Saturday, March 20, 2010

U of I Extension News

UI Extension’s food processing education aids dairy industry

Twin Falls--IN THE 10 YEARS since Jeff Kronenberg initiated his UI Extension food processing efforts in southern Idaho, he has brought educational, technical, and research services to Idaho’s food processing industries—currently the largest sub-sector of Idaho’s manufacturing complex.

After initially focusing on food safety, Kronenberg and the multi-university TechHelp partnership he serves expanded into lean manufacturing and artisan cheese making. Recently, he launched a new initiative to strengthen outreach in industrial dairy processing, with five workshops already under his belt and three more slated for spring.

Workshops.

Altogether 168 participants employed by at least eight Idaho dairy processors were attracted to the first five workshops in whey processing, industrial cheese making, pasteurization, dairy Hazard Analysis and Critical Control Points (HACCP), and evaporating and drying, which were taught by some of the nation’s foremost experts. At Glanbia USA in Twin Falls, human resources vice president Shawn Athay called the workshops “very beneficial” to the firm’s workforce development efforts.

Milk/Cheese.

With Idaho currently third in the nation in both milk production and cheese processing, Kronenberg says improvements in efficiency and vigilance in food safety are key to continued competitiveness. Industry representatives told him they “want local training—not in Wisconsin, California, or Utah—and they want it targeted to their plant operations personnel.”“We make huge volumes of cheddar cheese, whey, and milk powder in Idaho, and there are basic manufacturing concepts that are critical for new and existing employees,” says Kronenberg, WSU/UI School of Food Science.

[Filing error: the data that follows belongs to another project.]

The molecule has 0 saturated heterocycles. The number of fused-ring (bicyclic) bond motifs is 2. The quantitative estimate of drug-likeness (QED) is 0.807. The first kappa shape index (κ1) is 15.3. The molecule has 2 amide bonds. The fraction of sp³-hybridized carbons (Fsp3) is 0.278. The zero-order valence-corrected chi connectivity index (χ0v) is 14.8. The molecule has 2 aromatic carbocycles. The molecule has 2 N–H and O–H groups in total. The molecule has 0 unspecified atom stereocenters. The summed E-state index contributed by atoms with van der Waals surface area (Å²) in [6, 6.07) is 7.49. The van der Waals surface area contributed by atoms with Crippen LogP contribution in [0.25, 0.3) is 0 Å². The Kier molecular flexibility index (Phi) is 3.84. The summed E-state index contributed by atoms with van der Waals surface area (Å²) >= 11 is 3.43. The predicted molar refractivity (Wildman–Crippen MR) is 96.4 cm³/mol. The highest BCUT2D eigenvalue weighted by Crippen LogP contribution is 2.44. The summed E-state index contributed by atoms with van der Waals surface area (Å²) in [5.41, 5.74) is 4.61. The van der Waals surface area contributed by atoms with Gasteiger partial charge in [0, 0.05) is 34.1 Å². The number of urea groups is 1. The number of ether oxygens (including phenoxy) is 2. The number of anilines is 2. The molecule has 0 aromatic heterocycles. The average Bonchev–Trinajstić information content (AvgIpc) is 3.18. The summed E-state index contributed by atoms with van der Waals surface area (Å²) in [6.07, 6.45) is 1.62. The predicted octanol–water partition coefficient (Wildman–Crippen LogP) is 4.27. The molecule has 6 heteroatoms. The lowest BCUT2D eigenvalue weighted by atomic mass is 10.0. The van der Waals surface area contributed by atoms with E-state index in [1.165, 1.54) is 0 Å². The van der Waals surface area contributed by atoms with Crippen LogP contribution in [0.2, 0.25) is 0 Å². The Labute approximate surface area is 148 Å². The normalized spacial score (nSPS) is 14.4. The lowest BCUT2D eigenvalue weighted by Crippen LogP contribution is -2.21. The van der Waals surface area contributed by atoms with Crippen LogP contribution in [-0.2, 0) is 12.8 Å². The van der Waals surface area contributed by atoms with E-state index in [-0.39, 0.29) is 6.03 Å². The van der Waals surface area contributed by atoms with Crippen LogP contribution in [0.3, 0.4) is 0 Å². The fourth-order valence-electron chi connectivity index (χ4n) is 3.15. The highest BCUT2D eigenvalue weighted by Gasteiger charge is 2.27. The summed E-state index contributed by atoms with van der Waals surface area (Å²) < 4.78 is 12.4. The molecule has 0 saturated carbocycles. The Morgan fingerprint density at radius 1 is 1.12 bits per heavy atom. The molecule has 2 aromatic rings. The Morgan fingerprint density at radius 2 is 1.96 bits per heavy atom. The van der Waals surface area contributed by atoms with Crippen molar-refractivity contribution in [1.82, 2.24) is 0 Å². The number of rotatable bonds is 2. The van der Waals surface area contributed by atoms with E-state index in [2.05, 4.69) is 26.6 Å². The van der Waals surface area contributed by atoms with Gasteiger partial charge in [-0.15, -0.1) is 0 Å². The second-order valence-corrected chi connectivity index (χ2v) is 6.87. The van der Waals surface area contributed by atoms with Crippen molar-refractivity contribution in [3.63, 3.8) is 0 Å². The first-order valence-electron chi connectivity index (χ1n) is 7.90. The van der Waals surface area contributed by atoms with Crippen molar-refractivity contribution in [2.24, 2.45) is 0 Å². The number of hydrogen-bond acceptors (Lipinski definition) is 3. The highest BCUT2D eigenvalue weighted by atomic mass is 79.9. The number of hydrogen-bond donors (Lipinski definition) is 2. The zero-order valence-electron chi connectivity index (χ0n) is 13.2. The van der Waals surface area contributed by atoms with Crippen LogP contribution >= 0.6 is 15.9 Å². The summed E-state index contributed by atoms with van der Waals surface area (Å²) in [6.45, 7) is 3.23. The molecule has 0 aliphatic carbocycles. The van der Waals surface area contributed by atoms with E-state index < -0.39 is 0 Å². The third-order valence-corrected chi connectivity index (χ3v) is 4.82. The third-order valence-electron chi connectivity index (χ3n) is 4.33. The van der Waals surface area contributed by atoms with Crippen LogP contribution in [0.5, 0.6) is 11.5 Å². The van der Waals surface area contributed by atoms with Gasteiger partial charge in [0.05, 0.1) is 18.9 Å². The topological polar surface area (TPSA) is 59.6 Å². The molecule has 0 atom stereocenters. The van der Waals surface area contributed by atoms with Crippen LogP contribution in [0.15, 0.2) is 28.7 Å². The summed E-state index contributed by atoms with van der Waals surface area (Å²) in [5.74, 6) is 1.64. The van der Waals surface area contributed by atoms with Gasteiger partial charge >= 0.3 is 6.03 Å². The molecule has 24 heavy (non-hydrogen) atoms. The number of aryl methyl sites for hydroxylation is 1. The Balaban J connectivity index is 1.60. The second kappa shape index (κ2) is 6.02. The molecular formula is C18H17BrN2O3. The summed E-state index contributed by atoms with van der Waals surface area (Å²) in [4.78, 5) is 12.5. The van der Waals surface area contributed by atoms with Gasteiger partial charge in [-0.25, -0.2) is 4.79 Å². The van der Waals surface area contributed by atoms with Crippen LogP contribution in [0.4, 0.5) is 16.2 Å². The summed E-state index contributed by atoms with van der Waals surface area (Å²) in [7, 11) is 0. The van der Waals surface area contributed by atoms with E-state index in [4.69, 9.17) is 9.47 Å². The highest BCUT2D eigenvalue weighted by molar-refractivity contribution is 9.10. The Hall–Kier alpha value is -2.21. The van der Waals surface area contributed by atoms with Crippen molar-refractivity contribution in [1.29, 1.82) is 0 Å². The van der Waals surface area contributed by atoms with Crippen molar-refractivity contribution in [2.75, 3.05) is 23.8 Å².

“The processors want to make sure their operators are getting top quality training, and that’s what we’re doing.”$49.8 million impact. The UI Extension food processing program extends beyond public workshops and short courses to specialized in-house trainings and on-site technical assistance with firms making everything from appetizers to salad dressings.

Surveys commissioned by the National Institute of Standards and Technology—with which TechHelp is affiliated—show that Kronenberg has made a $49.8 million difference to participating firms in increased sales, reduced costs, and six other measured impacts since 2005.

2 comments:

跑步 said...

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Jake Putnam said...

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